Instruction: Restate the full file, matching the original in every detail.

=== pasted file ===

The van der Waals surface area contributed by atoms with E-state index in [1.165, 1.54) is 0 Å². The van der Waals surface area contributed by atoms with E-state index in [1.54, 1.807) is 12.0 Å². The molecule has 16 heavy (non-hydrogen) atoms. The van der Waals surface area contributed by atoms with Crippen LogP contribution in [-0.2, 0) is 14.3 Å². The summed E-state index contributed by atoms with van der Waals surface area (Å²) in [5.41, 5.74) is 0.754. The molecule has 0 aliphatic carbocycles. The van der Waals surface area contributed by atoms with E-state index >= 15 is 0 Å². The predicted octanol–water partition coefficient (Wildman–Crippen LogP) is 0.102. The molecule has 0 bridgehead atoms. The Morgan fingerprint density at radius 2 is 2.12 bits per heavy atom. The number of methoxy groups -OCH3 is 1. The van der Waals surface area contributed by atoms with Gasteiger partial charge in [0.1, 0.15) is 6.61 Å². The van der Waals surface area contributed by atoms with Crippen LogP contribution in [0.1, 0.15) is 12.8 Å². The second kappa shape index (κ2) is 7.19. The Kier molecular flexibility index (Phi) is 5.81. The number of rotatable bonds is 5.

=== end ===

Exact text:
The van der Waals surface area contributed by atoms with E-state index in [1.165, 1.54) is 0 Å². The van der Waals surface area contributed by atoms with E-state index in [1.54, 1.807) is 12.0 Å². The molecule has 16 heavy (non-hydrogen) atoms. The van der Waals surface area contributed by atoms with Crippen LogP contribution in [-0.2, 0) is 14.3 Å². The summed E-state index contributed by atoms with van der Waals surface area (Å²) in [5.41, 5.74) is 0.754. The molecule has 0 aliphatic carbocycles. The van der Waals surface area contributed by atoms with E-state index >= 15 is 0 Å². The predicted octanol–water partition coefficient (Wildman–Crippen LogP) is 0.102. The molecule has 0 bridgehead atoms. The Morgan fingerprint density at radius 2 is 2.12 bits per heavy atom. The number of methoxy groups -OCH3 is 1. The van der Waals surface area contributed by atoms with Gasteiger partial charge in [0.1, 0.15) is 6.61 Å². The van der Waals surface area contributed by atoms with Crippen LogP contribution in [0.1, 0.15) is 12.8 Å². The second kappa shape index (κ2) is 7.19. The Kier molecular flexibility index (Phi) is 5.81. The number of rotatable bonds is 5.